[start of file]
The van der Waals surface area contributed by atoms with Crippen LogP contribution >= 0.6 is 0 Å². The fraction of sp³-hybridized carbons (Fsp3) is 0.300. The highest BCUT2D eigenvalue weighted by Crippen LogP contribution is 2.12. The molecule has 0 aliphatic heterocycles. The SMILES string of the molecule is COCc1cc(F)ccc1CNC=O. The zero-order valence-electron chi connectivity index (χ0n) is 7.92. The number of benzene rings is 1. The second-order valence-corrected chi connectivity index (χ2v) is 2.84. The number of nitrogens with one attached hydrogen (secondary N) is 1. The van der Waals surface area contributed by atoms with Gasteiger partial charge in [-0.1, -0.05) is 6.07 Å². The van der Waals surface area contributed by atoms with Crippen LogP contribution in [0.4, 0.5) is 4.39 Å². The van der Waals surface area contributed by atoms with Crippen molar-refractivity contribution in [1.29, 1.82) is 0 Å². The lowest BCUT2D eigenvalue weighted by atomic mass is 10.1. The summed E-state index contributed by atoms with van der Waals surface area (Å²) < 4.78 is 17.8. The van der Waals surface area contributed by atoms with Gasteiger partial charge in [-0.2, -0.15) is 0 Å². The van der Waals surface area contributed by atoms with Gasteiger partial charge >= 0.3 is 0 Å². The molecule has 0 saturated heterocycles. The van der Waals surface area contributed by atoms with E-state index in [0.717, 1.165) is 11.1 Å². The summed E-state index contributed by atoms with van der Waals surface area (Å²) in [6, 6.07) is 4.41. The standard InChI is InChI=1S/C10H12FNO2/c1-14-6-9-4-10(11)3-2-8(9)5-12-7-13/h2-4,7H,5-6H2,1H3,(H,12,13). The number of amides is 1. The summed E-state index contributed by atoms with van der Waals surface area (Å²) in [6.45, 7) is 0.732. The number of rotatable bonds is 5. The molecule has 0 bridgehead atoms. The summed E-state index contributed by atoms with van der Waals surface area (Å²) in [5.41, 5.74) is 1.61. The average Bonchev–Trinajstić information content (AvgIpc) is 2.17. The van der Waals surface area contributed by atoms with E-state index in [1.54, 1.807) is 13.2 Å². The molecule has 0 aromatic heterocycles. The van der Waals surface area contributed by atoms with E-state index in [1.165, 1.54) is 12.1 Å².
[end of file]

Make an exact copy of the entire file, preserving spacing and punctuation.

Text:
The van der Waals surface area contributed by atoms with Crippen LogP contribution >= 0.6 is 0 Å². The fraction of sp³-hybridized carbons (Fsp3) is 0.300. The highest BCUT2D eigenvalue weighted by Crippen LogP contribution is 2.12. The molecule has 0 aliphatic heterocycles. The SMILES string of the molecule is COCc1cc(F)ccc1CNC=O. The zero-order valence-electron chi connectivity index (χ0n) is 7.92. The number of benzene rings is 1. The second-order valence-corrected chi connectivity index (χ2v) is 2.84. The number of nitrogens with one attached hydrogen (secondary N) is 1. The van der Waals surface area contributed by atoms with Gasteiger partial charge in [-0.1, -0.05) is 6.07 Å². The van der Waals surface area contributed by atoms with Crippen LogP contribution in [0.4, 0.5) is 4.39 Å². The van der Waals surface area contributed by atoms with Crippen molar-refractivity contribution in [1.29, 1.82) is 0 Å². The lowest BCUT2D eigenvalue weighted by atomic mass is 10.1. The summed E-state index contributed by atoms with van der Waals surface area (Å²) < 4.78 is 17.8. The van der Waals surface area contributed by atoms with Gasteiger partial charge in [-0.2, -0.15) is 0 Å². The van der Waals surface area contributed by atoms with Gasteiger partial charge >= 0.3 is 0 Å². The molecule has 0 saturated heterocycles. The van der Waals surface area contributed by atoms with E-state index in [0.717, 1.165) is 11.1 Å². The summed E-state index contributed by atoms with van der Waals surface area (Å²) in [6, 6.07) is 4.41. The standard InChI is InChI=1S/C10H12FNO2/c1-14-6-9-4-10(11)3-2-8(9)5-12-7-13/h2-4,7H,5-6H2,1H3,(H,12,13). The number of amides is 1. The summed E-state index contributed by atoms with van der Waals surface area (Å²) in [6.45, 7) is 0.732. The number of rotatable bonds is 5. The molecule has 0 bridgehead atoms. The summed E-state index contributed by atoms with van der Waals surface area (Å²) in [5.41, 5.74) is 1.61. The average Bonchev–Trinajstić information content (AvgIpc) is 2.17. The van der Waals surface area contributed by atoms with E-state index in [1.54, 1.807) is 13.2 Å². The molecule has 0 aromatic heterocycles. The van der Waals surface area contributed by atoms with E-state index in [1.165, 1.54) is 12.1 Å².